Denver7 | SportsBroncos


Dalton Risner not satisfied with rookie season, wants to dominate

Second-year guard says Lock 'right guy' to lead
Posted at 5:22 PM, Apr 14, 2020
and last updated 2020-04-14 19:54:55-04

DENVER -- In 2021, assuming the season plays in some fashion, Dalton Risner wants better. He made the All-Rookie team. He aims to turn that into an afterthought.

"I am not proud of that honor. People bring it up, and I try not to be rude. That's not what I am after. I want to just dominate. I thought I had a good year, but (bleep) Troy, I wasn't All-Pro. I wasn't in the Pro Bowl. That's not cool with me," Risner said in an exclusive interview with Denver7. "By no means did I dominate every single game. That's what I want to do -- put guys in the ground. I want to be an All-Pro for the Broncos. I don't want to play for anyone else. I want to be an All-Pro 10-plus years here. Some might say that's too lofty, but that's what I am after. I am not going to be satisfied until I am there."

Risner enjoyed popularity and production last season. A product of Wiggins, Colo., a forever source of pride, the former Kansas State star started 16 games, battled through ankle pain and helped steady the offensive line. He has evolved into a core young player along with Pro Bowlers Courtland Sutton and Phillip Lindsay, outside linebacker Bradley Chubb, tight end Noah Fant and quarterback Drew Lock.

Risner and Lock became fast friends last spring, rooming together, while attempting to microwave their development. When Lock received his chance in the season's final month, he caffeinated the offense and provided hope for the future.

"Drew is a young guy who gets a chance to play in the NFL for five games, and wins four of the five," Risner said. "He does it with swagger, and he gets a team behind him, and I think that’s so huge."

For Lock, this offseason presents a new, unimaginable challenge. The team will have virtual workouts and playbook sessions. But it's not the real thing. Can Lock continue his growth in this environment? Risner has no doubt.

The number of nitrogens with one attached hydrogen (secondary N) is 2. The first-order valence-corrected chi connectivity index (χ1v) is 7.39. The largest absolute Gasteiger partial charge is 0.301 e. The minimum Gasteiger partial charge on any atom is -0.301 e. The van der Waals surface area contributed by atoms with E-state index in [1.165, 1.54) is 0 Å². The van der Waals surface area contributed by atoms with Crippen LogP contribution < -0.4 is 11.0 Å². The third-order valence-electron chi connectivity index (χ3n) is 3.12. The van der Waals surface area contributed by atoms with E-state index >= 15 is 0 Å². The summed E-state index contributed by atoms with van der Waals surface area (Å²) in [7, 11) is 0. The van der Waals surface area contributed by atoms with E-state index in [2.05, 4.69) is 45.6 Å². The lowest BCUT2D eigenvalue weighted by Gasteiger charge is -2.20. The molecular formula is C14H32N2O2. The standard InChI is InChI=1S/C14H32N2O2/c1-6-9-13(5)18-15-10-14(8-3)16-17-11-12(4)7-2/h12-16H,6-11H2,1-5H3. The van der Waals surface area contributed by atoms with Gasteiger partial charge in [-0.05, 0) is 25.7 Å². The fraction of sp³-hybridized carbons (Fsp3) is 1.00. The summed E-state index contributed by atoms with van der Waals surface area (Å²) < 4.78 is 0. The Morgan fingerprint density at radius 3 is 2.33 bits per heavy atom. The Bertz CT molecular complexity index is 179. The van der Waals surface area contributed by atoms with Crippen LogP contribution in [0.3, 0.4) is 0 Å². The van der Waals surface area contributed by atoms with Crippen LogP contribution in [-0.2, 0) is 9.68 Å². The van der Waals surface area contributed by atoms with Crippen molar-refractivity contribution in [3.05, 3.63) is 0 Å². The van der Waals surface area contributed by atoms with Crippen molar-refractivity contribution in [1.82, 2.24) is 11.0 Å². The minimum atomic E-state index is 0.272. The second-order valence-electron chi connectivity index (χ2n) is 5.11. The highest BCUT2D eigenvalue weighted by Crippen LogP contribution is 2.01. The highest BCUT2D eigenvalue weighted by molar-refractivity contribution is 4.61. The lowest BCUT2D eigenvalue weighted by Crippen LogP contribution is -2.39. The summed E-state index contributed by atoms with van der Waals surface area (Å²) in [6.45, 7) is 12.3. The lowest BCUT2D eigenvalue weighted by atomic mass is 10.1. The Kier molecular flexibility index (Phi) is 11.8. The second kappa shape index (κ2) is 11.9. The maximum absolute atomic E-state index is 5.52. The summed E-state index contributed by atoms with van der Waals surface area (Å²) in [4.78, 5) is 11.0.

"I think he has taken his offseason seriously. I know that Drew works hard, and I know he is passionate about his craft," Risner said. "I think he’s the right guy to lead this organization and I am willing to stand by that whether I am right or wrong. I am sold that I am going to be right by that."

For Risner to realize his goals, it's about consistency. Former Broncos Pro Bowl guard Mark Schlereth, never afraid to be critical of linemen, believes in Risner's future.

"The only way you improve as a player in the NFL is to get beat. Ultimately, it doesn't happen to you in practice. It happens in games. And Dalton Risner is one of those kids who learned from his mistakes," Schlereth said. "He plays with great aggressiveness. And sometimes that aggressiveness can get you into trouble. You have to pick your spots. But I loved his game. I loved what he did as a rookie. He has all the potential in the world to be a multiple-time Pro Bowler and become an all-decade performer at guard for the Broncos. I think he has a lot of upside."

For the the first time in years, the same can be said about the Broncos. Their optimism is no longer greeted by rolled eyes. They went 7-5 over their last 12 games, posted a winning record at home, and made significant moves this offseason. They added eight Pro Bowl berths with defensive tackle Jurrell Casey, cornerback A.J. Bouye and running back Melvin Gordon and bolstered the line with the signing of new right guard Graham Glasgow.

"I think we have made some major moves this offseason to be a more a successful team, and we haven't even had the draft yet. I told you all year, Troy, you saw me through the ups and downs. We want to be great. We know we can be great. You saw the way we finished the year. That wasn’t a surprise for us. We knew we were good. We just didn't put it together early (in the season)," Risner said. "We can get the job done with the guys we added joining the guys we already had. I am most excited about Glasgow. He can help us along the offensive line. Every guy we got is going to help us. It's up to us to get back into the playoffs and put a Super Bowl run together. That's what we are all after."

Listening to Risner talk now, it remains hard to believe he wasn't on the team a year ago. The butterflies of anxiety turned into pterodactyls on the second day of the draft. Risner, 24, was disappointed he wasn't taken in the first round. He believed he would go to the Broncos in the second after saying publicly that general manager John Elway would regret not taking him. Then, the Broncos were on the clock. And crickets.

"It got to the pick, and I wasn't on the phone with the Broncos. I said to my agents, 'Shouldn't I already be on with them?' And they said, 'Probably.' So I walked out of the room, and put my hands on my head. I was frustrated as heck, thinking, thinking, 'Wow, the Broncos passed on me with their second-round pick,'" Risner recalled. "Two seconds later, my agents came running out with a 303 phone call from John Elway. God has a plan. It's crazy how it all worked out."

Risner landed with a team he cheered for growing up. Making it to the NFL was his dream even as so many insisted it would never happen. As Risner continues working out, lives have been upended in unimaginable ways. He remains grateful for time with his family, and prays for the safety of others as the coronavirus keeps the sports world on pause.

"Stay close to your loved ones, and let them know you love them," Risner said. "If this virus has taught us anything, it's that we should enjoy the little things."